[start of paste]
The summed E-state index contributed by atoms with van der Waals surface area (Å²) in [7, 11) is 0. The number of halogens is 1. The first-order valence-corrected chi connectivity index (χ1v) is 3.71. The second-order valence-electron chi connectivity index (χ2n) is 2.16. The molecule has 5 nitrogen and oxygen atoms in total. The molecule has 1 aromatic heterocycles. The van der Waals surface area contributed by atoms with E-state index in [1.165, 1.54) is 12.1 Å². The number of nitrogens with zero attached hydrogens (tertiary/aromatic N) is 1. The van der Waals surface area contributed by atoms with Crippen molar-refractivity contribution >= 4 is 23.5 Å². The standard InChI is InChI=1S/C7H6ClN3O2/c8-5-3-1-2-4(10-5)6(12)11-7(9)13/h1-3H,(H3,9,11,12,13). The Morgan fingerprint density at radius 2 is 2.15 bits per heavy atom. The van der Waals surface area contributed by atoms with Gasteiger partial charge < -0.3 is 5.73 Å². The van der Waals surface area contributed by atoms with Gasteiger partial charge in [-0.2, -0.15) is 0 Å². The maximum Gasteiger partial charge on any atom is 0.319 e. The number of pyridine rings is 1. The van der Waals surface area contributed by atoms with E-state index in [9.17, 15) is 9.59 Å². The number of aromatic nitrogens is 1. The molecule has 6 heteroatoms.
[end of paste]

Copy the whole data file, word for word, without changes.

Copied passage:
The summed E-state index contributed by atoms with van der Waals surface area (Å²) in [7, 11) is 0. The number of halogens is 1. The first-order valence-corrected chi connectivity index (χ1v) is 3.71. The second-order valence-electron chi connectivity index (χ2n) is 2.16. The molecule has 5 nitrogen and oxygen atoms in total. The molecule has 1 aromatic heterocycles. The van der Waals surface area contributed by atoms with E-state index in [1.165, 1.54) is 12.1 Å². The number of nitrogens with zero attached hydrogens (tertiary/aromatic N) is 1. The van der Waals surface area contributed by atoms with Crippen molar-refractivity contribution >= 4 is 23.5 Å². The standard InChI is InChI=1S/C7H6ClN3O2/c8-5-3-1-2-4(10-5)6(12)11-7(9)13/h1-3H,(H3,9,11,12,13). The Morgan fingerprint density at radius 2 is 2.15 bits per heavy atom. The van der Waals surface area contributed by atoms with Gasteiger partial charge < -0.3 is 5.73 Å². The van der Waals surface area contributed by atoms with Gasteiger partial charge in [-0.2, -0.15) is 0 Å². The maximum Gasteiger partial charge on any atom is 0.319 e. The number of pyridine rings is 1. The van der Waals surface area contributed by atoms with E-state index in [9.17, 15) is 9.59 Å². The number of aromatic nitrogens is 1. The molecule has 6 heteroatoms.